The right kind of job training can reduce the odds of returning to a life of crime, University of Washington researchers have found.
Ex-felons trained and employed at real businesses were less than half as likely to wind up back in prison as those who spent their work-release time in dead-end jobs, according to the study from the UW's Daniel J. Evans School of Public Affairs.
The successful trainees also received counseling and other services along with their real-world job experience, said Paul Sommers, the study's author and a senior research fellow at the Evans School.
"Employment training can help ex-felons and former drug abusers change their lives and become productive employees and citizens," Sommers said. "However, training alone is not the answer; a supportive environment must be provided."
The findings are detailed in a case study of Pioneer Human Services, a Seattle nonprofit agency that runs 10 self-supporting businesses training and employing ex-offenders in such industries as metal fabrication and printing. The agency also provides counseling, housing and other services to many of the trainees.
With America's combined federal, state and local adult correctional population surging past 6 million, according to the U.S. Bureau of Justice Statistics, society has a stake in ensuring a succesful transition back the community, Sommers said.
Yet little is known about the effectiveness of different types of work release, said Sommers, whose research was funded by the Annie E. Casey and Ford foundations.
The study found that, compared to a group of ex-felons (matched by sex and age) at other work release facilities, those working in Pioneer-owned companies were less likely to be convicted of another crime after leaving.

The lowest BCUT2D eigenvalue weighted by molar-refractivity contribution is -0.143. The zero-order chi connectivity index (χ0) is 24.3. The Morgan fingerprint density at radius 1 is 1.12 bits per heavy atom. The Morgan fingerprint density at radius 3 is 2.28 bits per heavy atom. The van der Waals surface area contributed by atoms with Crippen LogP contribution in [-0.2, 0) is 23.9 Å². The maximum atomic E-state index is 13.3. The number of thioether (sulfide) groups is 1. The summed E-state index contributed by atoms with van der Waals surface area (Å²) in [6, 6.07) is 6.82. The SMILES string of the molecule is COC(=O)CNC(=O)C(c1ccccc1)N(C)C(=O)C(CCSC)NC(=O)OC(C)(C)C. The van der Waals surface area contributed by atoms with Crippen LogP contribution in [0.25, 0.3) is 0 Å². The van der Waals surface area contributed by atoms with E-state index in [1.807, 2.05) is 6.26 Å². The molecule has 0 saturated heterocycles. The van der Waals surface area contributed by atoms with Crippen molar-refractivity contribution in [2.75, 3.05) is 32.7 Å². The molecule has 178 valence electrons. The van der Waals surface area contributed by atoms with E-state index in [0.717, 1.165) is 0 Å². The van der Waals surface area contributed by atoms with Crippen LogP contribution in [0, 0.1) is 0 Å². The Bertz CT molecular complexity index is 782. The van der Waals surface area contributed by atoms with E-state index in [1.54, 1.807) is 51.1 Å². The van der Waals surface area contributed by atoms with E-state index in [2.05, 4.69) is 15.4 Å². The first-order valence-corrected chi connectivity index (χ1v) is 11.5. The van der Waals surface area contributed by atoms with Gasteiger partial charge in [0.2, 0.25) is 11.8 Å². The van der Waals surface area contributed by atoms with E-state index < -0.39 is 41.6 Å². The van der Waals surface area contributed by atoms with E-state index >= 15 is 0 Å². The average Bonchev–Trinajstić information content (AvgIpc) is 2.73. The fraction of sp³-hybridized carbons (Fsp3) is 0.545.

Two years after leaving work release, in fact, 6.4 percent of Pioneer trainees had been re-incarcerated in state prison, compared to a 15.4 percent rate of re-incarceration in a comparison group graduating from other work-release programs in Washington state. "One difference is that most employment training organizations utilize classroom settings to teach relevant skills," Sommers said. "Pioneer provides training in settings similar to what most private sector employers use for on-the-job training."
The study also found that after release, the Pioneer-trained group earned more money and worked more hours than the comparison group.
Such success stems from Pioneer's combination of actual business training, housing and counseling, said Larry Fehr, Pioneer senior vice president. Sometimes described as an "entrepreneurial nonprofit," Pioneer arranges for its businesses to sell products and services within the agency and to customers that include Boeing, Hasbro, Nintendo, Costco and Microsoft.
Visit the job-training site: Work-release trainees, researcher Paul Sommers and training supervisors will be available for interviews and photos at Pioneer Human Services' sheet-metal factory, by appointment. The plant is near the First Avenue South Bridge in Southwest Seattle. To arrange a visit, contact Larry Fehr, Pioneer Human Services senior vice president, at 206-322-6645 ext. 211 or firstname.lastname@example.org.
Copies of the complete case study are available on request, or at http://depts.washington.edu/npcbox/publications.html/. Sommers can be reached at 206-685-0307 or 206-618-2927, or email@example.com.